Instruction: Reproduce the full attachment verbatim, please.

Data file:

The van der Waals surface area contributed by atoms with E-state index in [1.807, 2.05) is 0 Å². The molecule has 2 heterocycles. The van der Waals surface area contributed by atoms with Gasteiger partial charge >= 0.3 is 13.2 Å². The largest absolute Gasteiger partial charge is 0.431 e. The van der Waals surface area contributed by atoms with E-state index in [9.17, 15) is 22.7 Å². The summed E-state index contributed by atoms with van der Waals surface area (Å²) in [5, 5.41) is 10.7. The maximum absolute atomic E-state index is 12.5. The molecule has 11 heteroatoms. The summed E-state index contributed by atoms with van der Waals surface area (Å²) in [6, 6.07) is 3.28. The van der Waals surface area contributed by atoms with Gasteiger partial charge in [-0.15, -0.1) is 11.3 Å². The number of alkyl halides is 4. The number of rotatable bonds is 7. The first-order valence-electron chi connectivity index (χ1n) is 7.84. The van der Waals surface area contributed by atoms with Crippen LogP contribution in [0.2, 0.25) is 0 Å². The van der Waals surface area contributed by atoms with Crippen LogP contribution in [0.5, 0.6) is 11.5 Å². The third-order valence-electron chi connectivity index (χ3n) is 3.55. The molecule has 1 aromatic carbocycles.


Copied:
The van der Waals surface area contributed by atoms with E-state index in [1.807, 2.05) is 0 Å². The molecule has 2 heterocycles. The van der Waals surface area contributed by atoms with Gasteiger partial charge >= 0.3 is 13.2 Å². The largest absolute Gasteiger partial charge is 0.431 e. The van der Waals surface area contributed by atoms with E-state index in [9.17, 15) is 22.7 Å². The summed E-state index contributed by atoms with van der Waals surface area (Å²) in [5, 5.41) is 10.7. The maximum absolute atomic E-state index is 12.5. The molecule has 11 heteroatoms. The summed E-state index contributed by atoms with van der Waals surface area (Å²) in [6, 6.07) is 3.28. The van der Waals surface area contributed by atoms with Gasteiger partial charge in [-0.15, -0.1) is 11.3 Å². The number of alkyl halides is 4. The number of rotatable bonds is 7. The first-order valence-electron chi connectivity index (χ1n) is 7.84. The van der Waals surface area contributed by atoms with Crippen LogP contribution in [0.2, 0.25) is 0 Å². The van der Waals surface area contributed by atoms with Crippen LogP contribution in [0.5, 0.6) is 11.5 Å². The third-order valence-electron chi connectivity index (χ3n) is 3.55. The molecule has 1 aromatic carbocycles.